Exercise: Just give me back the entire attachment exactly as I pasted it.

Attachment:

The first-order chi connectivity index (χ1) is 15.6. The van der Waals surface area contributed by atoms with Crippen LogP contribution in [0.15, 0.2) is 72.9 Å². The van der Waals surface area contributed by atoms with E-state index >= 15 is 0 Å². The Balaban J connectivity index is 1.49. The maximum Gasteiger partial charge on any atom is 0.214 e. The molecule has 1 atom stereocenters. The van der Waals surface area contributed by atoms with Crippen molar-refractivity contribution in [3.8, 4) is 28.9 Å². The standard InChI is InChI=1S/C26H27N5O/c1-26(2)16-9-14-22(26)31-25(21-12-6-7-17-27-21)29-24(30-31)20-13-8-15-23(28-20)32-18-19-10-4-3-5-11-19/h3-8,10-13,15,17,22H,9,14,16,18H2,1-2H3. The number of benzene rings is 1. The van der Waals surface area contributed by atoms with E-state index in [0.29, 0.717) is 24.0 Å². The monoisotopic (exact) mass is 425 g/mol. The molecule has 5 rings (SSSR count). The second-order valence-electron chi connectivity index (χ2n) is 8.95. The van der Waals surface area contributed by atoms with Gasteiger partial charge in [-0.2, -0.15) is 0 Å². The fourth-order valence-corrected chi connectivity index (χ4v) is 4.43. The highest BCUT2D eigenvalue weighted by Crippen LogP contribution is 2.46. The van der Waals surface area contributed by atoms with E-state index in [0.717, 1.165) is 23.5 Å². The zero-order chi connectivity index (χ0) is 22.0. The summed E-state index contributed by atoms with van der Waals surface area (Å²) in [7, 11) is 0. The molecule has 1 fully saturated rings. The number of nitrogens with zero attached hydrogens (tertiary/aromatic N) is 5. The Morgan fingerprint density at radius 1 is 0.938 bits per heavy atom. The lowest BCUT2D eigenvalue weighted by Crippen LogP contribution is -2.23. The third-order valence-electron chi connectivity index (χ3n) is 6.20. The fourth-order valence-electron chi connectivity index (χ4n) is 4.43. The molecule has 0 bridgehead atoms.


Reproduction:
The first-order chi connectivity index (χ1) is 15.6. The van der Waals surface area contributed by atoms with Crippen LogP contribution in [0.15, 0.2) is 72.9 Å². The van der Waals surface area contributed by atoms with E-state index >= 15 is 0 Å². The Balaban J connectivity index is 1.49. The maximum Gasteiger partial charge on any atom is 0.214 e. The molecule has 1 atom stereocenters. The van der Waals surface area contributed by atoms with Crippen molar-refractivity contribution in [3.8, 4) is 28.9 Å². The standard InChI is InChI=1S/C26H27N5O/c1-26(2)16-9-14-22(26)31-25(21-12-6-7-17-27-21)29-24(30-31)20-13-8-15-23(28-20)32-18-19-10-4-3-5-11-19/h3-8,10-13,15,17,22H,9,14,16,18H2,1-2H3. The number of benzene rings is 1. The van der Waals surface area contributed by atoms with E-state index in [0.29, 0.717) is 24.0 Å². The monoisotopic (exact) mass is 425 g/mol. The molecule has 5 rings (SSSR count). The second-order valence-electron chi connectivity index (χ2n) is 8.95. The van der Waals surface area contributed by atoms with Gasteiger partial charge in [-0.2, -0.15) is 0 Å². The fourth-order valence-corrected chi connectivity index (χ4v) is 4.43. The highest BCUT2D eigenvalue weighted by Crippen LogP contribution is 2.46. The van der Waals surface area contributed by atoms with E-state index in [0.717, 1.165) is 23.5 Å². The zero-order chi connectivity index (χ0) is 22.0. The summed E-state index contributed by atoms with van der Waals surface area (Å²) in [7, 11) is 0. The molecule has 1 fully saturated rings. The number of nitrogens with zero attached hydrogens (tertiary/aromatic N) is 5. The Morgan fingerprint density at radius 1 is 0.938 bits per heavy atom. The lowest BCUT2D eigenvalue weighted by Crippen LogP contribution is -2.23. The third-order valence-electron chi connectivity index (χ3n) is 6.20. The fourth-order valence-electron chi connectivity index (χ4n) is 4.43. The molecule has 0 bridgehead atoms.